BARCLAYS’ Libor crisis came back to haunt the bank yesterday as senior managers were accused of knowing that traders tried to manipulate the key inter-bank lending rate.
In a Court of Appeal hearing lawyers claimed board-level managers knew of the manipulation, but still let borrowers take out products based on Libor.
Guardian Care Homes (GCH) is accusing Barclays of fraud, claiming the bank manipulated Libor for profit, and that GCH lost out because its interest rate swap was based on Libor.
The bank now faces an excruciating wait until the end of next month to see if the Court of Appeal allows GCH to bring the fraud accusations.
And the industry will be watching closely – trillions of dollars of loans are based on Libor and so this case could lead to a flood of fraud claims.
Barclays has already settled claims it manipulated the rate, paying regulators £290m in July 2012. In that case the regulator said top bosses had expressed dissatisfaction with the Libor submissions, but did not say they knew of the manipulation.
But GCH’s lawyers said in court filings yesterday that bosses including ex-finance director Chris Lucas and then-group treasurer Jon Stone knew what was happening. The filings cited transcripts from traders which GCH argues back up the case.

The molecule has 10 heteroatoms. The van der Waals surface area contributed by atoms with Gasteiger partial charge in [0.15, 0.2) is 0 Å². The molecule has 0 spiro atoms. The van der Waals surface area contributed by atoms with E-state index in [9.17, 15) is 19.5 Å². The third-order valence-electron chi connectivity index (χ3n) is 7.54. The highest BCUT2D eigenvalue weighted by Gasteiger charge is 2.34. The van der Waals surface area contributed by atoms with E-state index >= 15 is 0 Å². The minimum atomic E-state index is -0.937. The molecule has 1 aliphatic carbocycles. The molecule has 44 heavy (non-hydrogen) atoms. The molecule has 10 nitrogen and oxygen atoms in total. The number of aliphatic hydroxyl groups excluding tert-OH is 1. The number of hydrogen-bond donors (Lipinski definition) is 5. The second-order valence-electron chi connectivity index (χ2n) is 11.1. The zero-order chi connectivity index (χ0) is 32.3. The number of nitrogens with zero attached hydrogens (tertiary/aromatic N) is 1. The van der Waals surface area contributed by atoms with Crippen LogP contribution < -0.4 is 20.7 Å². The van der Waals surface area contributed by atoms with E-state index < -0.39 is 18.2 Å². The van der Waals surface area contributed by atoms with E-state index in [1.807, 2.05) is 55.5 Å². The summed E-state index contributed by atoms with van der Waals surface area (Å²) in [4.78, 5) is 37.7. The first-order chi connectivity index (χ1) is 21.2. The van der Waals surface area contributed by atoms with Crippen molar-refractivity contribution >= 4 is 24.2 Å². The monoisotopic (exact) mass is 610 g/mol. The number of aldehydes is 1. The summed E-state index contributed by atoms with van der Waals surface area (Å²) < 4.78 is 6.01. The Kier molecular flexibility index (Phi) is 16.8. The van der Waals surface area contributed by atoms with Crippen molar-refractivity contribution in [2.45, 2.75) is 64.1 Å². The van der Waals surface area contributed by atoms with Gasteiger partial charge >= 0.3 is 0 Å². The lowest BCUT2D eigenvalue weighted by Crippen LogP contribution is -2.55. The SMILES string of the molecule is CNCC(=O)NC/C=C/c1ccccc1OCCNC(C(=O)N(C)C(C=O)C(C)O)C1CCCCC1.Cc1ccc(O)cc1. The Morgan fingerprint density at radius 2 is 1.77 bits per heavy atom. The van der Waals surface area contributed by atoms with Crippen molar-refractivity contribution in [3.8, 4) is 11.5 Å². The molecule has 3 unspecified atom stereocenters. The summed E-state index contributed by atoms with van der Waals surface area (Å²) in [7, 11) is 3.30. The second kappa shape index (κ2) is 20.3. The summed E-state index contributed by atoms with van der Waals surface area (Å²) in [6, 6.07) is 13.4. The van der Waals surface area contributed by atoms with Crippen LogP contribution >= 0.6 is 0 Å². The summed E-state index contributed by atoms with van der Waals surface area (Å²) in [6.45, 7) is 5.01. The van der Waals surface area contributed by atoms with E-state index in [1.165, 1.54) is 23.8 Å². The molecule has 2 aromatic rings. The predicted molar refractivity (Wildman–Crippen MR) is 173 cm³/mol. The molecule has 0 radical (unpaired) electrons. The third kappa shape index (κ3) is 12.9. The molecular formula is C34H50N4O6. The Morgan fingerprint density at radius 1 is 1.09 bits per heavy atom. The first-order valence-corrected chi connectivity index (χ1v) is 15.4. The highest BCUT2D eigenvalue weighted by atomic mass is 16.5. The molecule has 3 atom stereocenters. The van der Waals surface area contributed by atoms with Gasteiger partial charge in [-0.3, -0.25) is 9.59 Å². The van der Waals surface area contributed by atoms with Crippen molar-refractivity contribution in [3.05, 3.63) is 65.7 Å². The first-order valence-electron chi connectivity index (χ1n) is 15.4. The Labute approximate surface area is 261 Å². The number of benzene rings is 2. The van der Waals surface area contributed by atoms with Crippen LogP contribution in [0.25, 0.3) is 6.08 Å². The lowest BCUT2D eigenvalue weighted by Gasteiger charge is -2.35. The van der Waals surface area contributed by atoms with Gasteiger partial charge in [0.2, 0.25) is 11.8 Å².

“Mr Lucas doesn’t want us to be outside the top end. And apparently they chatted on the whole of the 31st floor [the boardroom location],” said treasury manager Miles Storey to former-rate submitter Peter Johnson in records from 30 November 2007.
“Mark had a talk with Jon Stone on the phone saying oh what are you doing with Libors? Ya know you’re going over the market again. And he said, well that’s where they are, in fact they’re probably not high enough,” said Johnson to two Libor submitters on 19 November 2007.
They also cited an email from the British Bankers’ Association which was circulated to then-chief John Varley, ex- finance head Chris Lucas and ex-chief Bob Diamond, in 2008.
It asks them “to do what is necessary within your organisation to effect appropriate rates to be set.”
Barclays rejects GCH’s claims, and hopes the Court of Appeal will stop the fraud claim going ahead.
“This started as an alleged mis-selling case which Barclays considers has no merit. The addition of a claim based on what happened with Libor does not change the bank’s view,” Barclays said in a statement.
The appeal judges are expected to make a decision in late November.